Part III

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Part III

  1. 1. Basic Ethics (a.k.a. “The Three Cs”)
  2. 2. Starting Points • As an Emory law student under the supervision of Georgia attorneys, you are subject to the Georgia Rules of Professional Conduct, as if you were an attorney. Read them! • If you’ve had Legal Profession: not all Georgia rules are the same as ABA Model Rules. • Remember that may demand more than the rules require. • If you are ever unsure, ask me, Jim Elliott, or your Legal Profession professor.
  3. 3. The Three Cs • Confidentiality • Conflicts • Competence
  4. 4. Confidentiality You cannot share nonpublic information outside the zone of the attorney-client relationship.
  5. 5. Confidentiality Do’s • DO… • …feel free to describe anything that has been disclosed publicly, e.g., courtroom testimony, publicly filed documents, press releases, without revealing internal details about it. • …treat me as though I could be an opposing party. • …use care in discussing cases in places where you can be overheard, including at the law school. • …ask your supervisor what information can be shared with me or class members.
  6. 6. Confidentiality Don’ts • DON’T… • …conclude you can’t talk about your work at all. • “Editing” conversation about your work is a professional skill that attorneys use every day. You need to learn it now. • There is always something that you can say, at some level of generality. • …assume it’s ok to tell me confidential information because I’m the professor. • …disclose information if you have any uncertainty about whether it’s confidential. • It’s always better to ask. Or, find a way to say it without disclosing that detail.
  7. 7. Conflicts of Interest • You are treated as an attorney for each organization where you’ve worked, for conflict-of-interest purposes. • You should go through the same conflicts-checking process as attorneys when you start. • Any prior legal work, whether as a volunteer or for pay, could create a conflict in your subsequent employment. • You can usually still work at the subsequent organization even where there is a conflict, so long as you don’t have an ongoing relationship with the prior organization, but the conflict needs to be disclosed and addressed. • It is most important for you to disclose all possible conflicts; the organization will help you understand what (if anything) to do about it. • Conflicts are a common issue in legal organizations, and rarely create any undue burden for the organization. • Don’t let fear of the consequences of the conflict cause you to hesitate to disclose. • The consequences are far worse if you were aware of a potential conflict that you did not disclose.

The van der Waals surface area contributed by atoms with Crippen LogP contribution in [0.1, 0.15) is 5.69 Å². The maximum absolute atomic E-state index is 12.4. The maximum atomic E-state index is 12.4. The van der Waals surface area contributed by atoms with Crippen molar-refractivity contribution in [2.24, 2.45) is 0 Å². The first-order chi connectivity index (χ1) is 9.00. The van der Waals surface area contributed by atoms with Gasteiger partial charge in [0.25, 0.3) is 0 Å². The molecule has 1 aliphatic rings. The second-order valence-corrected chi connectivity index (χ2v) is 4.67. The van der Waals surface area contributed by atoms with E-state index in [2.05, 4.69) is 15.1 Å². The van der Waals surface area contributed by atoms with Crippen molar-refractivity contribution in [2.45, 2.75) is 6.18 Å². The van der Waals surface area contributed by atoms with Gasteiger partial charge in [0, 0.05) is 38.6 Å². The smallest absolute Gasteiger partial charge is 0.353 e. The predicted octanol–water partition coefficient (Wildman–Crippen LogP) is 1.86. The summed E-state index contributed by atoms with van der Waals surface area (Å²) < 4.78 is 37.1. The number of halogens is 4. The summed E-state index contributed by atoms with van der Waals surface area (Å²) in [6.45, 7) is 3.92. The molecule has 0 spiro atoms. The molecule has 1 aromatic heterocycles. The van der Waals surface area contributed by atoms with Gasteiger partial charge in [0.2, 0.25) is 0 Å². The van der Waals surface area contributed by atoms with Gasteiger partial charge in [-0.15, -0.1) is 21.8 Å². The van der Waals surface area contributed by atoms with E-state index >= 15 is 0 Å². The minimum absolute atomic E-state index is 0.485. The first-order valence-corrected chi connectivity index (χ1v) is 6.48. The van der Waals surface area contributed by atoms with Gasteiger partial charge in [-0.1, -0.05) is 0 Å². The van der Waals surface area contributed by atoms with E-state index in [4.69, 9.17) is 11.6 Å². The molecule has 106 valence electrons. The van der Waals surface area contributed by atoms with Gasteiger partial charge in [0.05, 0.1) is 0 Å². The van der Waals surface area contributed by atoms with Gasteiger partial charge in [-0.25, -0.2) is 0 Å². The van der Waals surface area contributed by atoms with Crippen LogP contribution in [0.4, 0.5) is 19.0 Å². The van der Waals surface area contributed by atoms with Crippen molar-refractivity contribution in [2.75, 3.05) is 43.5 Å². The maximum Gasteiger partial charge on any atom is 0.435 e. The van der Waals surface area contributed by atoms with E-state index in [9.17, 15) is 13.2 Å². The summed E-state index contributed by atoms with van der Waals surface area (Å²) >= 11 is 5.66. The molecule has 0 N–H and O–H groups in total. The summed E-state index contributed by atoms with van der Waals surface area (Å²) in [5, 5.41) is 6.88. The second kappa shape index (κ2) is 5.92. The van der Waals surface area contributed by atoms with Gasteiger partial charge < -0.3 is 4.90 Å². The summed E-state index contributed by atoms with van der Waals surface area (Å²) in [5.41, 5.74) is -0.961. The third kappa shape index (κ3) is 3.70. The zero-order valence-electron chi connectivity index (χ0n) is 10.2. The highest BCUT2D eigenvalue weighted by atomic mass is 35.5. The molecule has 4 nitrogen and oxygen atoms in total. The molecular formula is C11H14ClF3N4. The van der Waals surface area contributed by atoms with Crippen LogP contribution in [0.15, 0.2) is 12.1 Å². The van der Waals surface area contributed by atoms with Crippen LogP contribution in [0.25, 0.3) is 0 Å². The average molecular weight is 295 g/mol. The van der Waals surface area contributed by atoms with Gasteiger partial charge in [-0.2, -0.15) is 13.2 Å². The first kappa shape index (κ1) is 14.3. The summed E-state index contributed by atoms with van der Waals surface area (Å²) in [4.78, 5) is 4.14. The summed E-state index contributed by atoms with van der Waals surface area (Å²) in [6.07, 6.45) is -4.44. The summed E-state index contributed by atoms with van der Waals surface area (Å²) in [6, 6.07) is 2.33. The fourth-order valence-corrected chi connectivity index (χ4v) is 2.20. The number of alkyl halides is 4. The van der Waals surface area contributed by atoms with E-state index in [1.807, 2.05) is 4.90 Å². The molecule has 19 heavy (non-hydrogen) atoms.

8. 8. Competence Externships should push you a little bit – but not too far – out of your comfort zone. • You are responsible for letting the supervisor know if an assignment is beyond your capability, or if you need more guidance. • There is an Assignment Questions Checklist available on Blackboard. • The supervisor is responsible for: • Reformulating an assignment if you have told him/her it is beyond your ability, and • Providing adequate supervision, including answering your requests for guidance, and reviewing your work to ensure it seems correct.
  9. 9. Unauthorized Practice of Law (UPL) • It is a crime to provide legal services without being a member of the Bar. • “Providing legal services” includes not only speaking on behalf of individuals in legal proceedings, but also giving legal advice. • In order to communicate any legal advice to a client, you must first discuss with your supervisor and agree what you will tell the client. • You should not answer any client questions that go beyond that advice; questions should be taken back to your supervisor. • Third-year practice certification is an exception to the ban on UPL, but not a complete exception. • 3YP students may represent parties in court, but an attorney must be physically present at all times. (Let me know if this doesn’t happen.) • Attorneys must still supervise and review student work. • 3YP students may give legal advice, but most placements will still want you to discuss the advice with them first.

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